Why the Oracle/Sun deal is bad news for Microsoft and SQL Server

The news that Oracle will buy Sun for $7.4 billion is a stunner -- and one that will be especially hard to figure out for the Microsoft world. One of the first questions that arises is what will become of mySQL, owned by Sun? Oracle has a history of buying competitors and forcing customers of said competitors over to its higher-priced options.

If Oracle deploys the "forced move" strategy, it could have Microsoft smiling, as this leaves the more affordable SQL Server as the most logical option for mySQL users that don't want to move to some sort of Oracle database. But customers of the open source database will likely feel pushed between a rock and a hard place. Open source lovers often feel as if they must automatically be in the anti-Microsoft camp -- and, in the past, this meant anti-Oracle, too. If Oracle can remake its image into an open-source/Linux friendly choice, offering mySQL as the "loss leader" with a gentle (not forced) upgrade path to its own high-end databases, then Microsoft and SQL Server face the stiffest competition in this market then they've ever known.

Note that in a statement about the deal, Oracle President Charles Phillips talks about of why it makes sense for Oracle to own Java and Solaris, and offers a subtle kick at Microsoft, but fails to mention MySQL. Phillips says:

"Oracle plans to engineer and deliver an integrated system—applications to disk—where all the pieces fit and work together so customers do not have to do it themselves. ... Oracle's ownership of two key Sun software assets, Java and Solaris, is expected to provide our customers with significant benefit. Java is one of the computer industry's best known brands and most widely deployed technologies. Oracle Fusion Middleware is built on top of Sun's Java language and software. Oracle can now ensure continued innovation and investment in Java technology for the benefit of customers and the Java community. The Sun Solaris operating system is the leading platform for the Oracle database. With the acquisition of Sun, Oracle can optimize the Oracle database for some of the unique, high-end features of Solaris. Oracle is as committed as ever to Linux and other open platforms, and will continue to support and enhance our strong industry partnerships.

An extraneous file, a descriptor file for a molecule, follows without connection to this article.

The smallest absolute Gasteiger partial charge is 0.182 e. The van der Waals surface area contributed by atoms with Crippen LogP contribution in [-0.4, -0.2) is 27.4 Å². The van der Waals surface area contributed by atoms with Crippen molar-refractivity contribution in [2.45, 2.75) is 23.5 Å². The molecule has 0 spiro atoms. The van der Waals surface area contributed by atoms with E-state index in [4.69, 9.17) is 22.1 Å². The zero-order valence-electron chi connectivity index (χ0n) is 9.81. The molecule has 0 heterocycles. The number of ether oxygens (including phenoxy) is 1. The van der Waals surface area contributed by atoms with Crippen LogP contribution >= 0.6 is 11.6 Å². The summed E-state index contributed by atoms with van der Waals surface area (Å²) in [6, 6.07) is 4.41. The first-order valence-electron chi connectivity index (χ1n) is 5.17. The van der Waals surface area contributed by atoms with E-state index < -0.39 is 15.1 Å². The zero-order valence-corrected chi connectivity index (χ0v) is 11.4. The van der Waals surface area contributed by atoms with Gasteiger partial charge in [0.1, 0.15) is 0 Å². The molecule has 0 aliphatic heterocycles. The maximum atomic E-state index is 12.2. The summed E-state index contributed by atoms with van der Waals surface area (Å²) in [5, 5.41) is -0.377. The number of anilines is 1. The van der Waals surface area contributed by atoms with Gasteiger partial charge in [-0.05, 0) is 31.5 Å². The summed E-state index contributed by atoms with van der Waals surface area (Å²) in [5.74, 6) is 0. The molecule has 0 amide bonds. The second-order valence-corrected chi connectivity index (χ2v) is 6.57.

Oracle's purchase of Sun also gives it the hardware to quickly push into cloud computing in competition with Microsoft, IBM and others. Blogger Stephen Arnold, author of the "Beyond Search" blog points out that an Oracle/Sun alliance also means a new ultra powerful friend for Google, which amounts to an ultra powerful foe to Microsoft.

"Oracle is an important partner for Google Apps and the Google Search Appliance. ... With Oracle a Google partner, Google may have some breathing room to lock down its approach to Java ... Eric Schmidt is a Sun alum.... This means that in the enterprise, the folks in Redmond have to deal with Oracle here and now and a loose federation of Google Oracle and Sun at some point in the future. Oracle may have more forces to deploy to slow down the proliferation of Microsoft SQL Server. And, now that Oracle 'owns' MySQL, there’s a pricing and upgrade path to consider. The Access and SQL Server tandem may face a MySQL and Oracle database upgrade tactic

One thing to note, too, where Microsoft might be grinning. The Oracle/Sun story doesn't include a very good plot when it comes to mobility, notes Nearpoints blogger Craig Mathias. The new mega-computer supplier will offers hardware, (chips, servers, storage, desktops, thin clients, and more), an OS, programming languages and just about every application type known including Office apps... but when it comes to mobile device and strategies, not so much.

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